An expert on North Korea has recently disputed a widely circulated claim that North Korea’s hard line diplomacy is due to influence from the North Korean military.
Park Young Tack, an active duty officer at the Korea Institute for Defense Analyses (KIDA) said, “The North Korean military usually influences the policy decisions that are related to military roles and functions only.” Park wrote this in his recent article published on January 15 in the 2007 winter edition of the Korean Journal of Defense Analysis entitled ‘The Increasing Standing of the North Korean Military and the Military’s Influence on Decision Making’.
Park said, “Unless Kim Jong Il asks the military for opinions, the military cannot take part in matters other than its own.”
It is widely believed at home and abroad that the North Korean military exerts huge influence on the country’s major policy decisions and therefore is responsible for driving the country to take a hard line.
U.S, envoy Christopher Hill said prior to his visit to Pyongyang last year that he would like to meet high-ranking military officials and persuade them to give up the country’s nuclear programs.
Park said, “It is mistaken to believe that the standing of the military is superior to that of the Party as was the case in the past, and that the military plays a key role in decision making regarding the country’s fate.”
“Many believe that the North Korean military is trying to get in the way of the inter-Korean dialogues. However, that is exactly how the Party wants the world to assess the current situation in North Korea. It is my judgment that the Party has been manipulating the situation so that the military appears to take on the role of the hard-liners,” Park said. Park stressed that the General Political Bureau of the People’s Army by itself cannot voice opposition to the nation’s current policy toward South Korea.
Park said that Secretary for Military Munitions Jun Byung Ho, United Front Department Director Kim Yang Gon, and First Vice Foreign Minister Kang Suk Ju have established and are operating a direct reporting system to Kim Jong Il. Secretary Jun is currently responsible for conducting the country’s nuclear tests, Director Kim for operations of the policy through the direct reporting system [to Kim Jong Il], and Minister Kang for foreign announcements.
“It seems that Kim Jong Il allows the military to exert influence on decision making to some extent as a reward for the military’s pledge to help build and defend the absolute dictatorship of Kim Jong Il,” Park said.
“The military circles take part in making policy decisions by offering specialized suggestions and by advocating the Kim Jong Il regime which adopted the ‘Military-First’ policy among the ruling elite, the leaders from the middle class and the lower class,” Park said. However, Park added that the military has limited influence over matters other than its own.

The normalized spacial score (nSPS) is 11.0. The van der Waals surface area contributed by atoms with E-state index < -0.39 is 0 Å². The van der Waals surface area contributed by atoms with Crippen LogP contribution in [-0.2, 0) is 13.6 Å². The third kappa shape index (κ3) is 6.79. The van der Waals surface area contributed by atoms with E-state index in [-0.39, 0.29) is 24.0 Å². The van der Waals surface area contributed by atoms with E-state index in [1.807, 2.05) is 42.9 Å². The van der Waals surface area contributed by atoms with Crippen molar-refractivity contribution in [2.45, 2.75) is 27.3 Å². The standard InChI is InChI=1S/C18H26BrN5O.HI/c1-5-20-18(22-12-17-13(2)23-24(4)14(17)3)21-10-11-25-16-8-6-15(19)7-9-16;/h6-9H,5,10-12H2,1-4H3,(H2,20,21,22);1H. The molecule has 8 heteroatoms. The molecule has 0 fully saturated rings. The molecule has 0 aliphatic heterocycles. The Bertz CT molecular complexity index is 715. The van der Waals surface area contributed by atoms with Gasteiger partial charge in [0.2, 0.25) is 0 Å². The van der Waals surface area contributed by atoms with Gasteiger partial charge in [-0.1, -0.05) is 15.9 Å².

Park said that Kim Jong Il is also strengthening the military-friendly system to watch and hold in check the military, which can pose the biggest threat to his regime.
“When making decisions, Kim Jong Il calls the ruling elite individually for consultations and has them report to him directly,” Park said, adding, “In any case, Kim Jong Il is at the center of the decision making process and stands at the top of the decision making ladder.”
“Kim Jong Il is a policy developer who issues policy proposals more frequently than anyone in the country. Any policy proposed by Kim is considered a supreme order and becomes a law,” Park said. “If an individual at the lower levels of the state wants to make a policy proposal, he usually first contacts an authority in the relevant field who then tries to read Kim Jong Il’s mind on the policy to be proposed. Only after he receives convincing words from the authorities, the low-level cadre is able to submit his proposal. That way, he can escape censure that would result from making an unsuccessful policy proposal.”
Park said that those working at the lower level of the state authorities cooperate with each other even if they work in different departments. If there are any policy shortcomings, they try to solve them together and share the responsibilities. They also create a task force between departments for policy implementation.
Park said, “This kind of political operation has come into existence for the following reasons: First of all, Kim Jong Il prefers to have an inner-circle, minimize the number of personnel, and simplify office procedures. Second, people at the working level have to worry about censure waiting for them when their policy implementation efforts end in failure.”
“Kim Jong Il’s administration style shows that he relies on an informal channel of communication with the ruling elite.” Park said, “He keeps a tight reign on all power groups within the country including the military, and no power group dares to challenge Kim’s authority. Even if united, these groups can hardly exercise any significant influence over decision making.”